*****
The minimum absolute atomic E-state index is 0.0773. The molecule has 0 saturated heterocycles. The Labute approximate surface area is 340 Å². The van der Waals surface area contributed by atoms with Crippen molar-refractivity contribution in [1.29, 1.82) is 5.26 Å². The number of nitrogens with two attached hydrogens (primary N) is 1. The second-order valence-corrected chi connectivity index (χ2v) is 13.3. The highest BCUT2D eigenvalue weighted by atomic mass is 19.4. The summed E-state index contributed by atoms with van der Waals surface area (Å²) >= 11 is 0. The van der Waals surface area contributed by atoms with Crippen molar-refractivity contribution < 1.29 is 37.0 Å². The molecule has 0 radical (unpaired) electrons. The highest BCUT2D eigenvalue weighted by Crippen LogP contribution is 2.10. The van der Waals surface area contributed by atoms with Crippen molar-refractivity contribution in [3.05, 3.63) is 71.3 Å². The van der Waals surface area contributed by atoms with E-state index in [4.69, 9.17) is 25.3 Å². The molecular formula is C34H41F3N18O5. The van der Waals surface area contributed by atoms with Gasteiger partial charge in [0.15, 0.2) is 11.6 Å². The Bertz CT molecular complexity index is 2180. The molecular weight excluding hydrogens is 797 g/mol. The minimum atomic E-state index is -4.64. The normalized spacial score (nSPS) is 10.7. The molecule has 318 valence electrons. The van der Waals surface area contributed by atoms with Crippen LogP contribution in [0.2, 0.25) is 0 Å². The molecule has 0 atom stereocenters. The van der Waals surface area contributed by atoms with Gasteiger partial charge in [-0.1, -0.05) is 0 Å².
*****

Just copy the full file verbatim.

The minimum absolute atomic E-state index is 0.0773. The molecule has 0 saturated heterocycles. The Labute approximate surface area is 340 Å². The van der Waals surface area contributed by atoms with Crippen molar-refractivity contribution in [1.29, 1.82) is 5.26 Å². The number of nitrogens with two attached hydrogens (primary N) is 1. The second-order valence-corrected chi connectivity index (χ2v) is 13.3. The highest BCUT2D eigenvalue weighted by atomic mass is 19.4. The summed E-state index contributed by atoms with van der Waals surface area (Å²) >= 11 is 0. The van der Waals surface area contributed by atoms with Crippen molar-refractivity contribution < 1.29 is 37.0 Å². The molecule has 0 radical (unpaired) electrons. The highest BCUT2D eigenvalue weighted by Crippen LogP contribution is 2.10. The van der Waals surface area contributed by atoms with Crippen molar-refractivity contribution in [3.05, 3.63) is 71.3 Å². The van der Waals surface area contributed by atoms with E-state index in [4.69, 9.17) is 25.3 Å². The molecular formula is C34H41F3N18O5. The van der Waals surface area contributed by atoms with Gasteiger partial charge in [0.15, 0.2) is 11.6 Å². The Bertz CT molecular complexity index is 2180. The molecular weight excluding hydrogens is 797 g/mol. The minimum atomic E-state index is -4.64. The normalized spacial score (nSPS) is 10.7. The molecule has 318 valence electrons. The van der Waals surface area contributed by atoms with Crippen LogP contribution in [0.2, 0.25) is 0 Å². The molecule has 0 atom stereocenters. The van der Waals surface area contributed by atoms with Gasteiger partial charge in [-0.1, -0.05) is 0 Å².